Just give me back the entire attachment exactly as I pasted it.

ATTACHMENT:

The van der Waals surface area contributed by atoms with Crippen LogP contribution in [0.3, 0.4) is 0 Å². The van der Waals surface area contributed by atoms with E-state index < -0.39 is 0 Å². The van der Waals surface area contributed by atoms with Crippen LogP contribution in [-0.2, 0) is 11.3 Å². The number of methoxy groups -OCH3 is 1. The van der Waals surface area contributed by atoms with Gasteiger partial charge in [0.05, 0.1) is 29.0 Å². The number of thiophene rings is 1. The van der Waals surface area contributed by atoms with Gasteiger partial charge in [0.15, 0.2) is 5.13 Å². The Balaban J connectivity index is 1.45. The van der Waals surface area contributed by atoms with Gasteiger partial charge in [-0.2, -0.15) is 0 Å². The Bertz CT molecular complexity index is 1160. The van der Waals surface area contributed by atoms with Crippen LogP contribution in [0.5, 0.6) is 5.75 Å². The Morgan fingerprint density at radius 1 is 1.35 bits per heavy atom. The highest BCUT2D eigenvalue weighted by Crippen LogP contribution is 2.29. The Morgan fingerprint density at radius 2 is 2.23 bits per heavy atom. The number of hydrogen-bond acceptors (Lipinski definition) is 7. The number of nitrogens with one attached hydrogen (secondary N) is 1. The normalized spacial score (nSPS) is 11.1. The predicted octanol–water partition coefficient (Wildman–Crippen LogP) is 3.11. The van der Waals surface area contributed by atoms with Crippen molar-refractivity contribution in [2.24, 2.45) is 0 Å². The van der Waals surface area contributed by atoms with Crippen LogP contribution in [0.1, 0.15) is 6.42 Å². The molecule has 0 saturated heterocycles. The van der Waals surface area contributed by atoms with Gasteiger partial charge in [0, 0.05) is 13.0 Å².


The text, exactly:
The van der Waals surface area contributed by atoms with Crippen LogP contribution in [0.3, 0.4) is 0 Å². The van der Waals surface area contributed by atoms with E-state index < -0.39 is 0 Å². The van der Waals surface area contributed by atoms with Crippen LogP contribution in [-0.2, 0) is 11.3 Å². The number of methoxy groups -OCH3 is 1. The van der Waals surface area contributed by atoms with Gasteiger partial charge in [0.05, 0.1) is 29.0 Å². The number of thiophene rings is 1. The van der Waals surface area contributed by atoms with Gasteiger partial charge in [0.15, 0.2) is 5.13 Å². The Balaban J connectivity index is 1.45. The van der Waals surface area contributed by atoms with Gasteiger partial charge in [-0.2, -0.15) is 0 Å². The Bertz CT molecular complexity index is 1160. The van der Waals surface area contributed by atoms with Crippen LogP contribution in [0.5, 0.6) is 5.75 Å². The Morgan fingerprint density at radius 1 is 1.35 bits per heavy atom. The highest BCUT2D eigenvalue weighted by Crippen LogP contribution is 2.29. The Morgan fingerprint density at radius 2 is 2.23 bits per heavy atom. The number of hydrogen-bond acceptors (Lipinski definition) is 7. The number of nitrogens with one attached hydrogen (secondary N) is 1. The normalized spacial score (nSPS) is 11.1. The predicted octanol–water partition coefficient (Wildman–Crippen LogP) is 3.11. The van der Waals surface area contributed by atoms with Crippen molar-refractivity contribution in [2.24, 2.45) is 0 Å². The van der Waals surface area contributed by atoms with Crippen LogP contribution in [0.1, 0.15) is 6.42 Å². The molecule has 0 saturated heterocycles. The van der Waals surface area contributed by atoms with Gasteiger partial charge in [0, 0.05) is 13.0 Å².